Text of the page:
Pumpkin Bars with Whipped Chai Frosting
I haven’t tried gratitude journaling because I feel like it’d become this weird empty obligatory list of everything I know I should be grateful for (air to breathe, the sun), which doesn’t seem helpful.
Or it’d become this intense list of everything I’m so grateful for and terrified to lose (BYRRRRD. AND SQUIRT. AND FAMILY MEMBERS. AND), which doesn’t seem helpful.
But Thanksgiving was a really hard time (gah this year was a really hard time, honestly) and I’m going to give this a try. Specifically, I want to note one thing I was thankful for that keeps coming out of the woodwork in times of need.
It seems pretty trite to say “friends.” Yeah, your friends are there for you blah blah blah. But this year I’ve really felt it.
Over Thanksgiving, a student asked me if I had a place to go for Thanksgiving because she and her mother knew Mike had moved to San Francisco and wanted to be sure I wouldn’t be alone.
Another friend invited me to her Thanksgiving with her family. Two friends invited me to Friendsgiving potlucks. Another friend texted to invite me to breakfast.
While I watched some things fall apart in this heartbreaking way, I also made a friend who texts me regularly to get shave ice and walk and talk by the ocean. I have a friend who invites me for PJ and boozy hot chocolate nights. I have a friend and almost-cousin who goes on coffee and beach walks with me.
This is newer for me. This is maybe a weird thing to say, but I’ve never been a friend person. I’m awkward and deeply convinced that it’s a burden to spend time with me, and it’s so much easier not to worry if I’m being fun enough or not. So Mike was one of my only in-person friends for years and years before moving to San Diego.
I didn’t know it could be this way, where people keep reaching out and seem to enjoy spending time with you and — maybe — convince you, over time, that that’s not a fluke. It’s weird and very good.
And I’m grateful for it.
Do you keep a gratitude journal? What are you grateful for right now?
One year ago: Abuelita Chocolate Pudding Cake
Two years ago: 4-Ingredient Apple Dump Cake
Three years ago: Double Chocolate Cream Cheese Brownies with Maldon Flake
Four years ago: Pumpkin Maple Pecan Rolls (with Pumpkin Cream Cheese Icing!)
Five years ago: Chocolate Poke Cake with Whipped Coconut Icing
Six years ago: Rosemary Thumbprints with Clementine Curd and The Day I Went to Ina Garten’s Cookie Swap (What?!)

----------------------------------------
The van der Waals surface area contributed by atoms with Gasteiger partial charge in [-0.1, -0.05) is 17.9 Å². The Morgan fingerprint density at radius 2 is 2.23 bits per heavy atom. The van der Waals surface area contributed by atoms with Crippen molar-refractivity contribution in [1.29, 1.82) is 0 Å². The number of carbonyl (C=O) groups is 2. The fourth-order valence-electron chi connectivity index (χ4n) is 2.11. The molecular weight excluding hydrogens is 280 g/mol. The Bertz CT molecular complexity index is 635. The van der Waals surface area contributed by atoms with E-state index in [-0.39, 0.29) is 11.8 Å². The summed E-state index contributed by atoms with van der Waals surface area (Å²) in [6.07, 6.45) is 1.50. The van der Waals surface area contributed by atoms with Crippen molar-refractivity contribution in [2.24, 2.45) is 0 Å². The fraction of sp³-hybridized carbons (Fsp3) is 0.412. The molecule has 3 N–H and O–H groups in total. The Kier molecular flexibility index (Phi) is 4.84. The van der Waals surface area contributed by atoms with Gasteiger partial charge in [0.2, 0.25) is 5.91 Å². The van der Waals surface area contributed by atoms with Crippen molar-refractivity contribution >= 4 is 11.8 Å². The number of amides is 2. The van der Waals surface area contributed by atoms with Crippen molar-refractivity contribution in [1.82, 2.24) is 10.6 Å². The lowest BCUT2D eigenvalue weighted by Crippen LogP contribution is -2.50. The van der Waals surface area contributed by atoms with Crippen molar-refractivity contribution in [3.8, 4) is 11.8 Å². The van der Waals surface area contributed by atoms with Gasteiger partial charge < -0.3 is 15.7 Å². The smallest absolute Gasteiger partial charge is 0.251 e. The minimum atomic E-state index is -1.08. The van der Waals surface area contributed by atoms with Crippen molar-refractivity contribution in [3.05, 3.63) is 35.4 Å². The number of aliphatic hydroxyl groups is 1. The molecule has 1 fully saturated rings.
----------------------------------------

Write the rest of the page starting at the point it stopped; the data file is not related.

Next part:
Seven years ago: Garlicky Peanut Noodles with Crunchy Vegetables
Eight years ago: Homemade Croissant Phototutorial
Nine years ago: Two Terrific Tarts: Chocolate and Raspberry Cream Cheese
- 4 eggs
- 1 2/3 cups granulated sugar
- 1 cup vegetable oil
- 15-ounce can pumpkin
- 2 cups all-purpose flour
- 2 teaspoons baking powder
- 2 teaspoons ground cinnamon
- 1 teaspoon salt
- 1 teaspoon baking soda
- 1 cup milk
- 5 tablespoons flour
- 1 1/4 cups granulated sugar (not powdered sugar)
- 1/2 teaspoons vanilla extract
- 1/2 teaspoon almond extract
- 2 chai tea bags
- 1 cup butter, at room temperature
- Preheat the oven to 350 degrees F and spray a 9 x 13-inch baking pan with cooking spray.
- In a large bowl, beat the eggs, sugar, oil, and pumpkin until light and fluffy. In a separate medium bowl, whisk together the flour, baking powder, cinnamon, salt, and baking soda. Add the dry ingredients to the pumpkin mixture and mix at low speed until thoroughly combined and the batter is smooth.
- Spread the batter into the prepared pan. Bake for 22-26 minutes, or until a toothpick inserted into the center comes out with just a few moist crumbs. Let cool completely before frosting.
- Make the frosting: Whisk together the milk, flour, and granulated sugar and drop in tea bags. Let them steep for a couple minutes cold. Then, gradually heat the mixture over medium heat, whisking constantly (careful whisking around the tea bags). When the mixture starts to thicken, remove tea bags. Once the mixture starts to boil, continue whisking and heating it for around 7 minutes or until it’s very thick, like cake batter consistency.
- Remove the mixture from the heat and add the extracts. Remove the mixture to a shallow pan and let the mixture cool completely (after a bit, I stuck mine in the fridge to hurry it along). Once the mixture is completely cool, beat the butter in the bowl of a stand mixer until soft and fluffy. Add the completely cooled mixture and beat on high until you have fluffy frosting the consistency of stiff whipped cream (this takes several minutes, so be patient). Frost your completely cooled bars with a thick layer. Sprinkle cinnamon over the top.